2am. A warm greeting to all. Apologies to all those who have been awaiting an update, here it is. In short, I have been busy trying to re-integrate into life: I am back working at the Royal Academy of Music (3 days a week). Students and colleagues have been touchingly supportive. It is surreal to be back to work. I am also busy practising and working with 2 new musical projects, which is a welcome source of absorption and comfort. Surprisingly the obligations of work help create the motivation to get on with my own creative projects, more than if I had all the free time in the world. I was getting very low and unmotivated with empty days but am feeling more positive now. I feel the past few months post-BMT have been, in many ways, the toughest part of the journey- hard to believe isnt it? Health-wise, things are pretty good: no GVHD, engraftment appears to be full and my stamina is slowly increasing. My medication is minimal: Penicillin twice daily and Septrum 3 times a week. I was looking back at some of my old entries and only a few months ago my daily medications were unbelievable. How I recovered from it, I don’t really understand- but I am grateful and I am trying to justify my experience by living my life better. What that means exactly I am still working out. Anxiety is also improving, although I am faced with various stresses and challenges at this stage in my life. I am 34 and I feel I have lived a number of lifetimes with this experience- but somehow, life goes on. What I do know for sure is that life is short. Fleeting. I feel we need to grab it when we can because we are on very fragile ground. Although I feel this vulnerability keenly now, it has also lessened a lot of petty stresses in my life. Being presented with one’s own mortality, leaves one with little to fear.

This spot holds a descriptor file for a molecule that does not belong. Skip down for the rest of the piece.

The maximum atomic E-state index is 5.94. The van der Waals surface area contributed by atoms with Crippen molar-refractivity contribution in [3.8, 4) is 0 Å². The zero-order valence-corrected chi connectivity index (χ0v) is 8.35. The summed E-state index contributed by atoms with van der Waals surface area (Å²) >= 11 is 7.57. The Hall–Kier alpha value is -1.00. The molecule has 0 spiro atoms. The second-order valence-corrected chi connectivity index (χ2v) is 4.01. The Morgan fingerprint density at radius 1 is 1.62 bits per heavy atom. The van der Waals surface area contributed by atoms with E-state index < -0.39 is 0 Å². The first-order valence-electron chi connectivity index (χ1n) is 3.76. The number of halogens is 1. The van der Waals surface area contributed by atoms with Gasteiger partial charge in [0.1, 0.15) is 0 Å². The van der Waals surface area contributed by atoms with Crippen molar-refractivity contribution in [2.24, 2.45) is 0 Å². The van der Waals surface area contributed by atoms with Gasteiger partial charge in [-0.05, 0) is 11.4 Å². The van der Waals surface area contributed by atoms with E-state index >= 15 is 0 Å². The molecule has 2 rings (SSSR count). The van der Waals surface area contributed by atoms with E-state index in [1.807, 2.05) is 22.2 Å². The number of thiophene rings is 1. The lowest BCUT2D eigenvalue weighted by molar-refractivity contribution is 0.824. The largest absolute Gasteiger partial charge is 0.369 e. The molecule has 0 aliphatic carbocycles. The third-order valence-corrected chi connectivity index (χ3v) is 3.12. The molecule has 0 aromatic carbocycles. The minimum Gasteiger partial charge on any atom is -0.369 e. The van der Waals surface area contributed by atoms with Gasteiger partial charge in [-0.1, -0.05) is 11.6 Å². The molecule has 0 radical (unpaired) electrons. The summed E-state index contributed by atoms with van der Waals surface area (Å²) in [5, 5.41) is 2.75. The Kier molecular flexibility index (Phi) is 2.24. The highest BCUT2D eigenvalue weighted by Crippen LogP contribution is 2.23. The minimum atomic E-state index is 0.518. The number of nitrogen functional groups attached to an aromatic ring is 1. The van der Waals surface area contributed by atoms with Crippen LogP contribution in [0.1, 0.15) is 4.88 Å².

I had lunch with Tim Stollery ( a fellow cancer survivor) – there we were just like normal people. He said that he was finding it hard to cope with the fact that the world hadn’t changed it all despite him personally having a life-changing experience. I would have to concur. I will probably spend the rest of my life assimilating and deriving meaning from this event. I still don’t feel sorry for myself or ‘regret’ this- only in the anguish it has caused Bridget, my family and friends. I just feel indescribably grateful to have a life at all, to love and be loved, play music and to have some more precious time to rediscover the good in the world. Well it’s late and I am lecturing in the morning, so I will sign off. After work, I may go and surprise the docs and nurses at Charing Cross Hospital (Where I spent Nov 2004 – March 2005) and thank them for, you know, saving my life and all that. Still can’t believe that it is not yet a year since DIAGNOSIS (Nov.22) Occasionally the bizarreness of it just hits me and I have to call Bridge and ask “Did that really happen?” Well apparently it did. Anyway I will endeavour to write again sooner and post up some more pics and music. All my best to all of you, love Milton.
P.s. I have memorized the names and the dates of the reigns of all the British monarchs from 1066-2005, the birth and death dates of 50 composers and the melodies and chords of 63 jazz tunes recently. Why? Erm, so I won’t get invited to parties perhaps?